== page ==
ANNE OF CLEVES (1515-1557), fourth wife of Henry VIII., king of England, daughter of John, duke of Cleves, and Mary, only daughter of William, duke of Juliers, was born on the 22nd of September 1515. Her father was the leader of the German Protestants, and the princess, after the death of Jane Seymour, was regarded by Cromwell as a suitable wife for Henry VIII. She had been brought up in a narrow retirement, could speak no language but her own, had no looks, no accomplishments and no dowry, her only recommendations being her proficiency in needlework, and her meek and gentle temper. Nevertheless her picture, painted by Holbein by the king’s command (now in the Louvre, a modern copy at Windsor), pleased Henry and the marriage was arranged, the treaty being signed on the 24th of September 1539. The princess landed at Deal on the 27th of December; Henry met her at Rochester on the 1st of January 1540, and was so much abashed at her appearance as to forget to present the gift he had brought for her, but nevertheless controlled himself sufficiently to treat her with courtesy. The next day he expressed openly his dissatisfaction at her looks; “she was no better than a Flanders mare.” The attempt to prove a pre-contract with the son of the duke of Lorraine broke down, and Henry was forced to resign himself to the sacrifice. On the wedding morning, however, the 6th of January 1540, he declared that no earthly thing would have induced him to marry her but the fear of driving the duke of Cleves into the arms of the emperor. Shortly afterwards Henry had reason to regret the policy which had identified him so closely with the German Protestantism, and denied reconciliation with the emperor. Cromwell’s fall was the result, and the chief obstacle to the repudiation of his wife being thus removed, Henry declared the marriage had not been and could not be consummated; and did not scruple to cast doubts on his wife’s honour. On the 9th of July the marriage was declared null and void by convocation, and an act of parliament to the same effect was passed immediately. Henry soon afterwards married Catherine Howard. On first hearing of the king’s intentions, Anne swooned away, but on recovering, while declaring her case a very hard and sorrowful one from the great love which she bore to the king, acquiesced quietly in the arrangements made for her by Henry, by which she received lands to the value of £4000 a year, renounced the title of queen for that of the king’s sister, and undertook not to leave the kingdom. In a letter to her brother, drawn up by Gardiner by the king’s direction, she acknowledged the unreality of the marriage and the king’s kindness and generosity. Anne spent the rest of her life happily in England at Richmond or Bletchingley, occasionally visiting the court, and being described as joyous as ever, and wearing new dresses every day! An attempt to procure her reinstalment on the disgrace of Catherine Howard failed, and there was no foundation for the report that she had given birth to a child of which Henry was the reputed father. She was present at the marriage of Henry with Catherine Parr and at the coronation of Mary. She died on the 28th of July 1557 at Chelsea, and was buried in Westminster Abbey.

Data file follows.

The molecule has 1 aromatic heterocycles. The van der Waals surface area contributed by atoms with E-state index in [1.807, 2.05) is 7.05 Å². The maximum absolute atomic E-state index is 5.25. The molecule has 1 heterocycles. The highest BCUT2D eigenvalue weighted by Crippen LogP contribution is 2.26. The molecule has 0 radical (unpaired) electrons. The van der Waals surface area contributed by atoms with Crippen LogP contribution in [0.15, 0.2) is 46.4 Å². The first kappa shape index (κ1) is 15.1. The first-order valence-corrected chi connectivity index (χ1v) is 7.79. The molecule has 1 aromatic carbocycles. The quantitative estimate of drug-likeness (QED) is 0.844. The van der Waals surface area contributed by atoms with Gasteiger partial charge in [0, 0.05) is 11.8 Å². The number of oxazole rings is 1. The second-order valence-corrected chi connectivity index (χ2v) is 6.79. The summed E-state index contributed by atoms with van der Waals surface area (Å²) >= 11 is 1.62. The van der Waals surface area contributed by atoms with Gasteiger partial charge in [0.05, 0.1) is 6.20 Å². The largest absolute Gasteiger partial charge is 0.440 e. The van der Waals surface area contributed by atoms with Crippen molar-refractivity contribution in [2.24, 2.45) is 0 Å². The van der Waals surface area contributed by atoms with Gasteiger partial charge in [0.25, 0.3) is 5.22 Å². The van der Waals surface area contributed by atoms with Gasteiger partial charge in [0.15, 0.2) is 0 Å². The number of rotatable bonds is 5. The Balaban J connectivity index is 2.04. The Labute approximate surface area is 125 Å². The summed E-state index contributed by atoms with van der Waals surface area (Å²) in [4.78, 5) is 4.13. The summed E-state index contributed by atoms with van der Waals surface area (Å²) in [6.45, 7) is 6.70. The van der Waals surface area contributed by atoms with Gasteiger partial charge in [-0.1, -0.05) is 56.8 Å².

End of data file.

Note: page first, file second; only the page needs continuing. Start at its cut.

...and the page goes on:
See Lives of the Queens of England, by A. Strickland, iii. (1851); The Wives of Henry VIII., by M. Hume (1905); Henry VIII., by A. F. Pollard (1905); Four Original Documents relating to the Marriage of Henry VIII. to Anne of Cleves, ed. by E. and G. Goldsmid (1886); for the pseudo Anne of Cleves see Allgemeine deutsche Biographie, i. 467.

 (P. C. Y.) 

ANNE OF DENMARK (1574-1619), queen of James I. of England and VI. of Scotland, daughter of King Frederick II. of Denmark and Norway and of Sophia, daughter of Ulric III., duke of Mecklenburg, was born on the 12th of December 1574. On the 20th of August 1589, in spite of Queen Elizabeth’s opposition,